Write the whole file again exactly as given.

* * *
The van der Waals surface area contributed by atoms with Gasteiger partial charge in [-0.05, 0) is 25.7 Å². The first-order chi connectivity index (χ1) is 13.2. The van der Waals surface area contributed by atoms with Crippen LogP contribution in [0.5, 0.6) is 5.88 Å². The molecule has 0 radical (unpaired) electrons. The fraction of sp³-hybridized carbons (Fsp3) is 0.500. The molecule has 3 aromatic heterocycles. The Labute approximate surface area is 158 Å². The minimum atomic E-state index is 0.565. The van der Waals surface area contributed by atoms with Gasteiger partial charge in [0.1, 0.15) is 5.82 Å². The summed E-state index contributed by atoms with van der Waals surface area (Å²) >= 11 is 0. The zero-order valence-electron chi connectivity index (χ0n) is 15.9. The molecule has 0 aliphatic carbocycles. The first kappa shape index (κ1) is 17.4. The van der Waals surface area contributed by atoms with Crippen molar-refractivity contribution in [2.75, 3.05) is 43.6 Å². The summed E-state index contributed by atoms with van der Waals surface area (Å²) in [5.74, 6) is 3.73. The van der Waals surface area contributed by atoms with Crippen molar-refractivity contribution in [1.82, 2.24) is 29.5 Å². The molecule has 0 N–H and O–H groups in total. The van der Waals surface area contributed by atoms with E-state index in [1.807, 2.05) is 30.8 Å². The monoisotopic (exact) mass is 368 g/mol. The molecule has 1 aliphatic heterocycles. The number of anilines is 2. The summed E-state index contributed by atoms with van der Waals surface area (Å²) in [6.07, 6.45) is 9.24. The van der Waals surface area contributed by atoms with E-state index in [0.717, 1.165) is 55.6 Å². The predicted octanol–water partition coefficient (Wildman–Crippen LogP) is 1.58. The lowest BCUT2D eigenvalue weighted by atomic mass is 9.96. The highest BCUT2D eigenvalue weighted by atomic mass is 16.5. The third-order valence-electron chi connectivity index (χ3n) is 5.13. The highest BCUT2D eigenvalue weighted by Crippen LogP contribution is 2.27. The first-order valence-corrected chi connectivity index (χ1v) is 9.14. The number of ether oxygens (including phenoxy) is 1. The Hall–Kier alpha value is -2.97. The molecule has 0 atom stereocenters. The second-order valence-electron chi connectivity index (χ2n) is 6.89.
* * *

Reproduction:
The van der Waals surface area contributed by atoms with Gasteiger partial charge in [-0.05, 0) is 25.7 Å². The first-order chi connectivity index (χ1) is 13.2. The van der Waals surface area contributed by atoms with Crippen LogP contribution in [0.5, 0.6) is 5.88 Å². The molecule has 0 radical (unpaired) electrons. The fraction of sp³-hybridized carbons (Fsp3) is 0.500. The molecule has 3 aromatic heterocycles. The Labute approximate surface area is 158 Å². The minimum atomic E-state index is 0.565. The van der Waals surface area contributed by atoms with Gasteiger partial charge in [0.1, 0.15) is 5.82 Å². The summed E-state index contributed by atoms with van der Waals surface area (Å²) >= 11 is 0. The zero-order valence-electron chi connectivity index (χ0n) is 15.9. The molecule has 0 aliphatic carbocycles. The first kappa shape index (κ1) is 17.4. The van der Waals surface area contributed by atoms with Crippen molar-refractivity contribution in [2.75, 3.05) is 43.6 Å². The summed E-state index contributed by atoms with van der Waals surface area (Å²) in [5.74, 6) is 3.73. The van der Waals surface area contributed by atoms with Crippen molar-refractivity contribution in [1.82, 2.24) is 29.5 Å². The molecule has 0 N–H and O–H groups in total. The van der Waals surface area contributed by atoms with E-state index in [1.807, 2.05) is 30.8 Å². The monoisotopic (exact) mass is 368 g/mol. The molecule has 1 aliphatic heterocycles. The number of anilines is 2. The summed E-state index contributed by atoms with van der Waals surface area (Å²) in [6.07, 6.45) is 9.24. The van der Waals surface area contributed by atoms with E-state index in [0.717, 1.165) is 55.6 Å². The predicted octanol–water partition coefficient (Wildman–Crippen LogP) is 1.58. The lowest BCUT2D eigenvalue weighted by atomic mass is 9.96. The highest BCUT2D eigenvalue weighted by atomic mass is 16.5. The third-order valence-electron chi connectivity index (χ3n) is 5.13. The highest BCUT2D eigenvalue weighted by Crippen LogP contribution is 2.27. The first-order valence-corrected chi connectivity index (χ1v) is 9.14. The number of ether oxygens (including phenoxy) is 1. The Hall–Kier alpha value is -2.97. The molecule has 0 atom stereocenters. The second-order valence-electron chi connectivity index (χ2n) is 6.89.